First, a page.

Cosmas Apelis is a forester who has worked with The Nature Conservancy PNG Program for over 11 years. He has experience in forest conservation work with emphasis on integrated participatory land use and management planning. Cosmas is currently coordinating TNC’s projects that look at increasing government capacity to implement policies and regulations that support Sustainable Forest Management, strengthening public policies that support legal and responsible forest products trade in PNG, and assisting to facilitate low emission development strategies at a sub-national level with key, relevant stakeholders.
Erin Bohensky is a sustainability scientist with CSIRO who researches engagement with and adaptation to past, present and future social and environmental change. Since 2002 when she began her Ph.D. at the University of Pretoria on transformation in South Africa’s water sector, and led a component of the Southern African Millennium Ecosystem Assessment, she has studied the links between societies and ecosystems at multiple scales, acknowledging the multiple epistemologies involved in doing this. A theme of her work has been to apply mixed methods (quantitative and qualitative) approaches to interrogate concepts of resilience and transformation in social and ecological systems, ranging from urban and regional Australian societies affected by natural disasters to remote Torres Strait Island communities facing pressure from climate, economic and cultural change. Much of her work involves designing and running participatory processes for knowledge co-production focused on future visioning, and more recently, the socio-political dynamics that surround these processes, and evaluation of their outcomes. She has an interest in extending the learning from this research to society more broadly – including its younger members – and works through the Scientists-in-Schools program to bring the science of ‘futures thinking’ to primary school classrooms. Learn more about Erin.
James Butler is a sustainability scientist with CSIRO Land and Water with a background in agricultural economics, terrestrial, freshwater and marine ecology. James’ research analyses complex development problems in the Asia-Pacific region, with a focus on trans-boundary issues linking northern Australia, Indonesia and Papua New Guinea. Learn more about James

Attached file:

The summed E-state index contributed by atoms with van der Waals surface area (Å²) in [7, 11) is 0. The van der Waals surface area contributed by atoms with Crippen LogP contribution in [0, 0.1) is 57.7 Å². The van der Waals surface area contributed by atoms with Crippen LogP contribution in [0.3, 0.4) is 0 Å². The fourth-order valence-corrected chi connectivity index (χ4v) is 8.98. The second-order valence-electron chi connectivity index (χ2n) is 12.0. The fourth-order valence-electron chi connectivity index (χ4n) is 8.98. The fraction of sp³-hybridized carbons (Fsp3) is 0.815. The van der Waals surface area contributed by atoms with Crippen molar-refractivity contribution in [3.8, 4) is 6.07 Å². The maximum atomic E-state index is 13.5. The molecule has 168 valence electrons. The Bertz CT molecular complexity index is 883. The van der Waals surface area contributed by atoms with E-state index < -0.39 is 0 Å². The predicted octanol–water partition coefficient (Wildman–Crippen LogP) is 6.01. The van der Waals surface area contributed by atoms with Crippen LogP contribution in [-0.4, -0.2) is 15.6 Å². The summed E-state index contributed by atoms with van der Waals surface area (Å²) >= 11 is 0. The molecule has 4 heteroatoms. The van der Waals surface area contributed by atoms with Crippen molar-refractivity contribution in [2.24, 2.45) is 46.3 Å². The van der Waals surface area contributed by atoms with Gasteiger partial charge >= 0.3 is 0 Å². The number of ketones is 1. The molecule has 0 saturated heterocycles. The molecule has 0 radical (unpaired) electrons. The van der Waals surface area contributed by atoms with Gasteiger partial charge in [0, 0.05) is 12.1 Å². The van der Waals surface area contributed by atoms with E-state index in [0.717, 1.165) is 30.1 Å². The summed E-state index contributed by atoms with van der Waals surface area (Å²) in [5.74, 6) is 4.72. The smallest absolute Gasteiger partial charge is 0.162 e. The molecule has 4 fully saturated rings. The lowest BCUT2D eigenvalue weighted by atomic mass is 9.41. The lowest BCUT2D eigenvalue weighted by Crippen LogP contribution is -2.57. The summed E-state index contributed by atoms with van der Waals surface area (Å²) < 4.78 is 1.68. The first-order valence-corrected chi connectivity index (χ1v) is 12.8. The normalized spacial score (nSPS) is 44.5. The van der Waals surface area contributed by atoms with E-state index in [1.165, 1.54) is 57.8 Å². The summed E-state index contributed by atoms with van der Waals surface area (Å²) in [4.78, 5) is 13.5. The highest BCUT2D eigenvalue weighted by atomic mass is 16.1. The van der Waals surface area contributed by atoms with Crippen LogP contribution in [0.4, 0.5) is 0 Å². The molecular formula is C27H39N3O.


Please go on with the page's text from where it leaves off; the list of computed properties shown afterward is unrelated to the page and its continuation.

Piers Dunstan is a Team Leader with CSIRO Oceans and Atmosphere Flagship, with expertise on the identification, analysis, management and conservation of marine biodiversity and data systems to support these efforts. Piers is developing approaches to the management of marine biodiversity for the Australian Government by developing statistical tools to robustly quantify the effects of human activity on marine biodiversity and quantifying patterns of distributions involving collaboration with a broad range of scientists including ecologists, taxonomists, geologists, oceanographers, spatial modellers, fisheries scientists and statisticians.
Piers is also leading a CSIRO team working in the Pacific and Coral Triangle to assist countries to develop the technical capacity to improve the governance and management of oceans. This includes support for information management, geospatial analysis, and development of environmental policy.
Mibu Fischer is a marine ecologist with CSIRO, who works across tropical fishery and ecological systems. Mibu is focussed on the analysis of natural resources, data and other information to assist in the sustainable use of Australia and the South Pacific’s marine assets. Mibu seeks to connect her work in marine ecology with the wealth of knowledge of the Traditional Owners of the land, influenced by her own background. Mibu is an Aboriginal woman from North Stradbroke Island and is part of the Quandamooka people of Moreton Bay. She has connections with the Noonuccal, Ngnugi and Goorenpul clans of the area. Learn more about Mibu
Donna Hayes is a Senior Experimental Scientist with CSIRO Ocean and Atmosphere